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I am a little confused as to how to compute generally the Lie algebra of a Lie group and viceversa, namely the Lie groups (up to diffeomorphism) having a certain Lie algebra.

The way I did this for classical groups such as $O(n)$ or $SL_n(\mathbb{R})$ was to express them as fibres over a regular value of a smooth map and then explicitly computing the tangent space at the identity as the kernel of the differential. This method however works only in very specific cases.

  1. How does one, for instance, compute the Lie algebra of the group $SO(2) \bar{\times} \mathbb{R}^4$ (by $\bar{\times}$ I mean the semi-direct product).
  2. Which connected Lie groups up to diffeomorphism have the following Lie algebra

$$\left\{\left(\begin{array}{ccc} x & y & w \\ z & -x & v \\ 0 & 0 & 0 \end{array} \right), \qquad x,y,z,v,w\in \mathbb{R}\right\}?$$

Thanks in advance for any help.

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For 1 you can try embedding the Lie group into $\text{GL}_n$ for some $n$ and computing which matrices exponentiate into it. For 2, every connected Lie group $H$ having a particular Lie algebra $\mathfrak{g}$ is covered by a unique simply connected Lie group $G$ having Lie algebra $\mathfrak{g}$, and in fact $H$ is obtained from $G$ by quotienting by a discrete subgroup of its center. So to find all $H$ it suffices to find $G$ (which may not be easy in general) then to describe the discrete subgroups of its center. –  Qiaochu Yuan Aug 2 '12 at 21:35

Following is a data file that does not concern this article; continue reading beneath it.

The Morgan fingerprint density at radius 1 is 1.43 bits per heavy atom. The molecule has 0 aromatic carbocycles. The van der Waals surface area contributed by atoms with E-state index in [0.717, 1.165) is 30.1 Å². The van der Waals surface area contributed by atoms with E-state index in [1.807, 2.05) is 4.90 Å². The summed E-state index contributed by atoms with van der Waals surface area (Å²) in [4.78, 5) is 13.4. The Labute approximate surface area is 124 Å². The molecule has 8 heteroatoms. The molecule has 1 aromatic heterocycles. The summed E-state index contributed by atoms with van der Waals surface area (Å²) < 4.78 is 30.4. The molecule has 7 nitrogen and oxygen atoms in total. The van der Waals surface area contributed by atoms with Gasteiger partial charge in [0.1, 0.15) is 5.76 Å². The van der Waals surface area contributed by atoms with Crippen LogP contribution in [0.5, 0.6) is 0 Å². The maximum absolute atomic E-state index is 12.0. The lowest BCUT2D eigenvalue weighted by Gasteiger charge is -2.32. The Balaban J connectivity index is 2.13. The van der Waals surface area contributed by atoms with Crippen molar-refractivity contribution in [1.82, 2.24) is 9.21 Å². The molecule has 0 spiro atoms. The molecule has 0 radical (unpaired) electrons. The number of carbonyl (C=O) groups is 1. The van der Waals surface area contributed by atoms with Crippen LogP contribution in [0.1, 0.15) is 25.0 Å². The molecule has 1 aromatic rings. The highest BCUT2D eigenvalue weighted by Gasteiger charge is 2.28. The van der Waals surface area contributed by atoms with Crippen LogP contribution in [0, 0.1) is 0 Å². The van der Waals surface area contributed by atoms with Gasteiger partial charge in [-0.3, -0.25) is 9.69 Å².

Two more notes: for 1 I think a semidirect product of Lie groups has Lie algebra the corresponding semidirect product, and for 2 to find $G$ it suffices to find some $H$ and take its universal cover (although this may not be easy to describe in general). –  Qiaochu Yuan Aug 2 '12 at 21:36
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1 Answer 1

1 was answered by a comment to yr question.

As for 2, let $W=\{(a,b,c)\in \mathbb R^3| c=0\}$ and let $G$ be the set of elements $g\in GL_3(\mathbb R)$ such that (1) $g$ leaves $W$ invariant ($gW=W$), (2) the induced action on $W$ satisfies $det=1$, and (3) the induced action on $\mathbb R^3/W$ is trivial (the identity). It follows from this definition that $G$ is a subgroup of $GL_3(\mathbb R)$ and a simple calculation shows that $$G=\left\{\left(\begin{array}{ccc} a & b & e \\ c & d & f \\ 0 & 0 & 1 \end{array} \right) | \quad a,b,c,d,e,f\in \mathbb{R}, \quad ad-bc=1\right\}.$$ Now you can check that the Lie algebra of $G$ consists of the matrices you indicated.

Of course there are other answers, as the $G$ above is not simply connected.

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